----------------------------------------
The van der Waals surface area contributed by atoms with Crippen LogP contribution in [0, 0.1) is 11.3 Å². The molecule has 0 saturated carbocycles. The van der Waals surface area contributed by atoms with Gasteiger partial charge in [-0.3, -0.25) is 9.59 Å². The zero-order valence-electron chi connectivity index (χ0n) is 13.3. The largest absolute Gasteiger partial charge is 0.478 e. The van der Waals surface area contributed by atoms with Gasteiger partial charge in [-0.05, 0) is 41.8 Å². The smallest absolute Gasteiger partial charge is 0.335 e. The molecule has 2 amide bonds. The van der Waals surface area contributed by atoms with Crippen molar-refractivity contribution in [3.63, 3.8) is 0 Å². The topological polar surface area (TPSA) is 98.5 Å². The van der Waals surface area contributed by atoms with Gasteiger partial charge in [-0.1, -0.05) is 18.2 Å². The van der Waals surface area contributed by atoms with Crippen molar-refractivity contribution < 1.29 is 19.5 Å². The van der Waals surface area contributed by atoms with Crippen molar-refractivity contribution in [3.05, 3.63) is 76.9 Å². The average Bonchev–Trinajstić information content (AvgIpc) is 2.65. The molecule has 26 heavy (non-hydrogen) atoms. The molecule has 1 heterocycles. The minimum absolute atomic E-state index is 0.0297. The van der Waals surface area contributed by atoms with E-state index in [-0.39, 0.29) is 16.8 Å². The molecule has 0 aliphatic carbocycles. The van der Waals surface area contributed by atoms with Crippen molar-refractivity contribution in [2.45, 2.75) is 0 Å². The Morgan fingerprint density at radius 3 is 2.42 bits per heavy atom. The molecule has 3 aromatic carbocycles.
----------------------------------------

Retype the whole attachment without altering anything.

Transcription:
The van der Waals surface area contributed by atoms with Crippen LogP contribution in [0, 0.1) is 11.3 Å². The molecule has 0 saturated carbocycles. The van der Waals surface area contributed by atoms with Gasteiger partial charge in [-0.3, -0.25) is 9.59 Å². The zero-order valence-electron chi connectivity index (χ0n) is 13.3. The largest absolute Gasteiger partial charge is 0.478 e. The van der Waals surface area contributed by atoms with Gasteiger partial charge in [-0.05, 0) is 41.8 Å². The smallest absolute Gasteiger partial charge is 0.335 e. The molecule has 2 amide bonds. The van der Waals surface area contributed by atoms with Crippen molar-refractivity contribution in [3.63, 3.8) is 0 Å². The topological polar surface area (TPSA) is 98.5 Å². The van der Waals surface area contributed by atoms with Gasteiger partial charge in [-0.1, -0.05) is 18.2 Å². The van der Waals surface area contributed by atoms with Crippen molar-refractivity contribution < 1.29 is 19.5 Å². The van der Waals surface area contributed by atoms with Crippen molar-refractivity contribution in [3.05, 3.63) is 76.9 Å². The average Bonchev–Trinajstić information content (AvgIpc) is 2.65. The molecule has 26 heavy (non-hydrogen) atoms. The molecule has 1 heterocycles. The minimum absolute atomic E-state index is 0.0297. The van der Waals surface area contributed by atoms with E-state index in [-0.39, 0.29) is 16.8 Å². The molecule has 0 aliphatic carbocycles. The van der Waals surface area contributed by atoms with Crippen molar-refractivity contribution in [2.45, 2.75) is 0 Å². The Morgan fingerprint density at radius 3 is 2.42 bits per heavy atom. The molecule has 3 aromatic carbocycles.